Hawks say they have plenty of versatility at tight end


RENTON — The Seahawks aren’t afraid to make headlines.

That’s as true when it comes to cutting players as it is when adding them. Seattle demonstrated that when it cut Terrell Owens after a three-week look-see and just as true seven days later when tight end Kellen Winslow was shown the door a week before the regular season began.

And when the Seahawks returned to work Monday afternoon, Evan Moore wore the No. 82 that had previously belonged to Winslow, which kind of underscored the lack of internal hand-wringing over the decision to cut Winslow.

Expect to see more targets for Zach Miller, more time for backup Anthony McCoy and maybe even a chance or two for Moore.

“We’ll use all the guys with Zach and with Anthony,” said Darrell Bevell, Seattle’s offensive coordinator. “Then we’ll continue throughout this week to find out exactly what Evan can bring for us and then we’ll fit him in accordingly.”

Is it really that easy to fill in behind Winslow? He averaged more than 70 receptions during his three years in Tampa Bay, and has caught more than 62 passes in five of his past six seasons. Moore has caught 62 passes — total — in his career.

Winslow was supposed to be the receiving specialist among Seattle’s tight ends, someone who would line up in the slot as well as putting his hand down at the line of scrimmage. Without Winslow, is Seattle being forced to change its play-calling menu on offense?

“We still have that capability to be able to do that,” Bevell said. “You can really put any of those guys out there. Obviously, some of them would be better than others, but really all our guys know those positions.”

Familiarity is a new thing as this year was the first time since 2008 the Seahawks have the same offensive coordinator returning for a second consecutive season. But it’s not just the coach. The roster of offensive players is more similar to last season than many expected.

Sure, there’s a new quarterback in Russell Wilson and other rookies like running back Robert Turbin and right guard J.R. Sweezy.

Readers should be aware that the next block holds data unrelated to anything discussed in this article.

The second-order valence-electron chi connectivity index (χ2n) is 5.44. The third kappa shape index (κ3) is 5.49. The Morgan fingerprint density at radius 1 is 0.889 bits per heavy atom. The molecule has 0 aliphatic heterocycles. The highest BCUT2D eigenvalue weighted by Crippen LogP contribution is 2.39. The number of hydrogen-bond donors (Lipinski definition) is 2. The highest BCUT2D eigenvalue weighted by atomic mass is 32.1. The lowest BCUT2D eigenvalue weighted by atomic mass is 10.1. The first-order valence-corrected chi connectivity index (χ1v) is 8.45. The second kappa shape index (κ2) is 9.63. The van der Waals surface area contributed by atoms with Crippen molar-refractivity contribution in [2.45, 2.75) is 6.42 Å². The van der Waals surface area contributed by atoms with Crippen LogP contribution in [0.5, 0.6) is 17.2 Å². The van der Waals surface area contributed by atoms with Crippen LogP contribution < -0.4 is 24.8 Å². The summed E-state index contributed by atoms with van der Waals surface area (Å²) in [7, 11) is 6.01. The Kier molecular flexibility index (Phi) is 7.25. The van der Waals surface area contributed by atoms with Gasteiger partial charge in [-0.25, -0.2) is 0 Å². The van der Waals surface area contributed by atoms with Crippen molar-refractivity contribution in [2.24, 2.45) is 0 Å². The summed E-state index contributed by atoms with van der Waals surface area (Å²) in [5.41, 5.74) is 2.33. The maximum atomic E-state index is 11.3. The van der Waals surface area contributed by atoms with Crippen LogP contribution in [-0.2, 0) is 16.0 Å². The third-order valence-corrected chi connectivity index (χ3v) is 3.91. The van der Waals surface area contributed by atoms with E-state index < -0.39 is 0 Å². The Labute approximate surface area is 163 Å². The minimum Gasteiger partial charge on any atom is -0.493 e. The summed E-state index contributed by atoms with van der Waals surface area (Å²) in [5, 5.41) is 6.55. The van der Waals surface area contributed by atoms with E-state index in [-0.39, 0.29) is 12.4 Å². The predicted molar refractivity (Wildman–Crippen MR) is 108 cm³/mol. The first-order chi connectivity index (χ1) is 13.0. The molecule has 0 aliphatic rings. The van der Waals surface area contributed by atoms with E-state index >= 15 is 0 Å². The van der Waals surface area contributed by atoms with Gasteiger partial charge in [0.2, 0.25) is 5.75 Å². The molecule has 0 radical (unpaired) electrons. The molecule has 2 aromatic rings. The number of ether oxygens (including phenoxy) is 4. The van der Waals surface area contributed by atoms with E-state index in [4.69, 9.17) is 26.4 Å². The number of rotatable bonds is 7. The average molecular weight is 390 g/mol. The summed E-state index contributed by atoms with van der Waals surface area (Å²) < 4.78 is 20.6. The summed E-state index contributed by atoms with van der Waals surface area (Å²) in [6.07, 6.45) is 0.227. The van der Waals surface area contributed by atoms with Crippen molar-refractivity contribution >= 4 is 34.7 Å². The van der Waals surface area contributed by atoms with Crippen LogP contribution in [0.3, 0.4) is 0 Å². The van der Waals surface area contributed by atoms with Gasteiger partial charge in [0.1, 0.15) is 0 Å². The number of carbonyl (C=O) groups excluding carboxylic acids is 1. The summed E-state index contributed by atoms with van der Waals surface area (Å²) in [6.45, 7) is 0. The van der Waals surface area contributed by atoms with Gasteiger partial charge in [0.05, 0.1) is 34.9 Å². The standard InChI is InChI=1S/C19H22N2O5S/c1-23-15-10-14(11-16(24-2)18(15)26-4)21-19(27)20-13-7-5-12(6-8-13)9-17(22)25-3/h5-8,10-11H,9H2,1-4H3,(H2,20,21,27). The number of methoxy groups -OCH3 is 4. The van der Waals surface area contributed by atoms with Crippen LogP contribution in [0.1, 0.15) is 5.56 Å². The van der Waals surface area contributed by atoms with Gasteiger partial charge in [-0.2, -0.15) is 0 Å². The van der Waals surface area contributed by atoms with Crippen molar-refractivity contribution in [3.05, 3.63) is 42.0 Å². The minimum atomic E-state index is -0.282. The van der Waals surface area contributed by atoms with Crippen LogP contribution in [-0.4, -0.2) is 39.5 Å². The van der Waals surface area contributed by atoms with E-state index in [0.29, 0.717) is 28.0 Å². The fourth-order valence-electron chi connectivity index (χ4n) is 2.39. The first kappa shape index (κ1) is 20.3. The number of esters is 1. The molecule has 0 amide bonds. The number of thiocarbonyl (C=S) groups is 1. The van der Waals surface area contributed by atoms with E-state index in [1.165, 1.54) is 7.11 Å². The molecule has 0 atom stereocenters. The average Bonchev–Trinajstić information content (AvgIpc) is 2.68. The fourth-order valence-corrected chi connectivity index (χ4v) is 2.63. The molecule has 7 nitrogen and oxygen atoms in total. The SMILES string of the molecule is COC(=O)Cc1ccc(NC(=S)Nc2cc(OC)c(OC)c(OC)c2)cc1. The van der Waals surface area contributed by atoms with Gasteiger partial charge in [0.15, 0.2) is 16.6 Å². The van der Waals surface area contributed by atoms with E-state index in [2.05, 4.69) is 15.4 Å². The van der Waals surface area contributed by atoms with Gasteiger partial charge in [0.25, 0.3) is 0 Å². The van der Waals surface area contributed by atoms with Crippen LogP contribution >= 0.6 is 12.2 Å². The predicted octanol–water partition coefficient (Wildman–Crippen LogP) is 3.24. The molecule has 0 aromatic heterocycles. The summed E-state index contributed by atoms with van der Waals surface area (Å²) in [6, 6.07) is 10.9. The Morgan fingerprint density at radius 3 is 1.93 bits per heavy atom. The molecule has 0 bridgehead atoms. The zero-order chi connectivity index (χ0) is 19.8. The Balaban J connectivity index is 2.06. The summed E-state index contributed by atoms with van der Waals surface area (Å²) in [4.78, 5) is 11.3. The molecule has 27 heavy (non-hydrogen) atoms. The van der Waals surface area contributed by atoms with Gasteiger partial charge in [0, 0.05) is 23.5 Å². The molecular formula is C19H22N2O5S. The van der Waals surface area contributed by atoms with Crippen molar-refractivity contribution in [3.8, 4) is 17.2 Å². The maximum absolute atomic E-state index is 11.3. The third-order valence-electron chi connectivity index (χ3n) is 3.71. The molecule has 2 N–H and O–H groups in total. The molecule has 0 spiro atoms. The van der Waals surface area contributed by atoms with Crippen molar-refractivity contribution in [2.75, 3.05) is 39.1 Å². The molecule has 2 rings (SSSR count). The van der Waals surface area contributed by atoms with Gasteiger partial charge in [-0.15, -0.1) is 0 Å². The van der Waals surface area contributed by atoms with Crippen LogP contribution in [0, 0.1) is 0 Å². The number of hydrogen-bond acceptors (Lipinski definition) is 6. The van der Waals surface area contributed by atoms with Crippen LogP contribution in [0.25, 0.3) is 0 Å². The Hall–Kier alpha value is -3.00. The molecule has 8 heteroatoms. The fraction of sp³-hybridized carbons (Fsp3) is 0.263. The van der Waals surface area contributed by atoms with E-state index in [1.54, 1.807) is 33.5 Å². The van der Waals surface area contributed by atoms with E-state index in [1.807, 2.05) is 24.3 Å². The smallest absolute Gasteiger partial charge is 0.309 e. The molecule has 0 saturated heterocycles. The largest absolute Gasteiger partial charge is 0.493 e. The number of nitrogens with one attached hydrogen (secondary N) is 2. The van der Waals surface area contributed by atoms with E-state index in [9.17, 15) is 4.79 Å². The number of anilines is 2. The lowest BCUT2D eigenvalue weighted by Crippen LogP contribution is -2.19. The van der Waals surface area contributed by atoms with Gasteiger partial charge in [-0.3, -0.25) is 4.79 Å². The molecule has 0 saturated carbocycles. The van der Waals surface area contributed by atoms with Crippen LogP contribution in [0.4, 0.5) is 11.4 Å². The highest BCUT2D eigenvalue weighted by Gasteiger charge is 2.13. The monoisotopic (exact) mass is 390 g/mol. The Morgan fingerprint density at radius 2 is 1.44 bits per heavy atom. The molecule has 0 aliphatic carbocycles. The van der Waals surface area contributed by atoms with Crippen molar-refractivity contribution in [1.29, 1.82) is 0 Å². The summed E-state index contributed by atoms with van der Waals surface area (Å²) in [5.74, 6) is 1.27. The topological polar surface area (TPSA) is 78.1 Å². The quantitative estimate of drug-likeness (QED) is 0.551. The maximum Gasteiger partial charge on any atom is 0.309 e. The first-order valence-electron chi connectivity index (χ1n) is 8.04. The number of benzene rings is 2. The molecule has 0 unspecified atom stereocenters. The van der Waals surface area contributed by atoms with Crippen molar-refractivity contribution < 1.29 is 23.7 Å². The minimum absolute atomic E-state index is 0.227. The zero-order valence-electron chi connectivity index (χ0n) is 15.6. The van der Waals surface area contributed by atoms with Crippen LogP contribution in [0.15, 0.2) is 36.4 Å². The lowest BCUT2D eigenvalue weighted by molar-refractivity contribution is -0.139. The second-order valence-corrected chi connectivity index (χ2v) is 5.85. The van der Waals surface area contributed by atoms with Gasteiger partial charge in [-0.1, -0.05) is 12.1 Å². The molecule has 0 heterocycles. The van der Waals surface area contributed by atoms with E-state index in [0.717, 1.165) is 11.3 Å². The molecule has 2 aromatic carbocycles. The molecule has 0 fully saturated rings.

But two weeks ago, you looked on the field and wondered how they were going to shoehorn Winslow and Owens into an offense that already included starters like Miller and Sidney Rice. Things aren’t so crowded now, and they’re a lot more familiar. Of the six receivers and three tight ends currently on the roster, only three are new: Braylon Edwards, Charly Martin and Moore.

Edwards could end up starting as split end Golden Tate’s status is uncertain. He did not practice Monday after suffering a knee injury in the exhibition game last Thursday. Friday, a source indicated the injury was likely to keep Tate out the next two weeks.

No talks between NFL, union as season nears


AP Pro Football Writer

NEW YORK — Officially — at least in their comments — NFL players and coaches aren’t concerning themselves with refereering.

The NFL and its locked-out officials weren’t talking two days before the season begins, a clear indication replacements will be on the field for Wednesday night’s opener.

Doesn’t matter, according to many of the guys who call the plays or carry them out.

Both sides met for three days last week, but did not reach an agreement to end the three-month lockout. The replacement officials who worked the preseason games amid much criticism will handle the Cowboys at Giants opener and the other 15 games on the weekend.

“You just have to play your game. You can’t even pay any attention to it now at this point,” Giants receiver Victor Cruz said Monday. “You just have to go out there and trust that they are spending time in the meeting rooms and those referee rooms, reading the plays and getting the calls down.”

The league and the NFL Referees Association, which covers more than 120 on-field officials, are at odds over salary, retirement benefits and operational issues. The NFL has said its offer includes annual pay increases that could earn an experienced official more than $200,000 annually by 2018. The NFLRA has disputed the value of the proposal, insisting it would ultimately reduce their compensation.

With the stalemate, the NFL will use replacements in the regular season for the first time since the opening week of 2001, days after the terrorist attacks.

Many of those replacements came from the highest levels of college football, something that has changed drastically this year. The current replacement crews are comprised of mainly of officials from the Arena League, and the NCAA Division II and III levels.

The league said it will handle the officiating assignments the same way it does in any other year, with the crew for Wednesday night’s game not being announced in advance - even though there’s increased interest in who works the game.

“It’s one of those things where you just look out there and it’s like the difference between having a high school guy play in the NFL versus an NFL guy playing in the NFL,” Vikings punter Chris Kluwe said. “The speed’s totally different. Those guys are trying hard, but they’re just not used to the speed of the game and they’re missing a lot of stuff.”

But they are missing stuff for both teams. Coaches and players alike are trying not to let that enter their minds as they prepare for their openers.

“I know that these guys are coming in here doing the best that they can, but it’s really out of our control. It doesn’t matter if we have flag football officials, we’ve got to go out and play the best that we can and hopefully get a few calls along the way,” Steelers defensive end Brett Keisel said.


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